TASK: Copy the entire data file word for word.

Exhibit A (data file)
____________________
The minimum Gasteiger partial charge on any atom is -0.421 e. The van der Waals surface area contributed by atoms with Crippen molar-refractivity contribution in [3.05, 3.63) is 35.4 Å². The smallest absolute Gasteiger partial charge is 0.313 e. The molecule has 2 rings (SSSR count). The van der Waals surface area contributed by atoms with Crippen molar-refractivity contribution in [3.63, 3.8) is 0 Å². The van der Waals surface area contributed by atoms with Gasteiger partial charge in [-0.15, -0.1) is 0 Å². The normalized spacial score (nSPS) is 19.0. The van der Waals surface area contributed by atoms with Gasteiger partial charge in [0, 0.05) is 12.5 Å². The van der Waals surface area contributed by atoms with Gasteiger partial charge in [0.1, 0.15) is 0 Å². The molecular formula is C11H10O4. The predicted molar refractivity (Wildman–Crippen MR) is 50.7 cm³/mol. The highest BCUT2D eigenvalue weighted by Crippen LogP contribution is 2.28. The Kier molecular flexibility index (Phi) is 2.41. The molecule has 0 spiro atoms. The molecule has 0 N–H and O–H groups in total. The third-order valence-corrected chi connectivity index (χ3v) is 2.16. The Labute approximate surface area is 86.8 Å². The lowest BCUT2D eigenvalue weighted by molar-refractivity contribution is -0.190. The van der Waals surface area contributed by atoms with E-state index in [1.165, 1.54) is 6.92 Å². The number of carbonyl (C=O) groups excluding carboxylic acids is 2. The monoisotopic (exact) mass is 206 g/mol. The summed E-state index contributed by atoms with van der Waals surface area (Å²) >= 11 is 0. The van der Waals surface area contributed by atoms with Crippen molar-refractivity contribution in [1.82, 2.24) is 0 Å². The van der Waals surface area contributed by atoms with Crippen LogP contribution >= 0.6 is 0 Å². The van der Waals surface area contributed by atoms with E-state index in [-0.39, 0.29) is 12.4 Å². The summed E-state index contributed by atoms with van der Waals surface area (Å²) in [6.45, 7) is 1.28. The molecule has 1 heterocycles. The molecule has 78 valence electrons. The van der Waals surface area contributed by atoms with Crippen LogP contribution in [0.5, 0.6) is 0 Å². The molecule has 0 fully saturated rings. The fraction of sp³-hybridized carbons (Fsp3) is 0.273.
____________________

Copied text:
The minimum Gasteiger partial charge on any atom is -0.421 e. The van der Waals surface area contributed by atoms with Crippen molar-refractivity contribution in [3.05, 3.63) is 35.4 Å². The smallest absolute Gasteiger partial charge is 0.313 e. The molecule has 2 rings (SSSR count). The van der Waals surface area contributed by atoms with Crippen molar-refractivity contribution in [3.63, 3.8) is 0 Å². The van der Waals surface area contributed by atoms with Gasteiger partial charge in [-0.15, -0.1) is 0 Å². The normalized spacial score (nSPS) is 19.0. The van der Waals surface area contributed by atoms with Gasteiger partial charge in [0, 0.05) is 12.5 Å². The van der Waals surface area contributed by atoms with Gasteiger partial charge in [0.1, 0.15) is 0 Å². The molecular formula is C11H10O4. The predicted molar refractivity (Wildman–Crippen MR) is 50.7 cm³/mol. The highest BCUT2D eigenvalue weighted by Crippen LogP contribution is 2.28. The Kier molecular flexibility index (Phi) is 2.41. The molecule has 0 spiro atoms. The molecule has 0 N–H and O–H groups in total. The third-order valence-corrected chi connectivity index (χ3v) is 2.16. The Labute approximate surface area is 86.8 Å². The lowest BCUT2D eigenvalue weighted by molar-refractivity contribution is -0.190. The van der Waals surface area contributed by atoms with E-state index in [1.165, 1.54) is 6.92 Å². The number of carbonyl (C=O) groups excluding carboxylic acids is 2. The monoisotopic (exact) mass is 206 g/mol. The summed E-state index contributed by atoms with van der Waals surface area (Å²) >= 11 is 0. The van der Waals surface area contributed by atoms with Crippen molar-refractivity contribution in [1.82, 2.24) is 0 Å². The van der Waals surface area contributed by atoms with Crippen LogP contribution >= 0.6 is 0 Å². The van der Waals surface area contributed by atoms with E-state index in [-0.39, 0.29) is 12.4 Å². The summed E-state index contributed by atoms with van der Waals surface area (Å²) in [6.45, 7) is 1.28. The molecule has 1 heterocycles. The molecule has 78 valence electrons. The van der Waals surface area contributed by atoms with Crippen LogP contribution in [0.5, 0.6) is 0 Å². The molecule has 0 fully saturated rings. The fraction of sp³-hybridized carbons (Fsp3) is 0.273.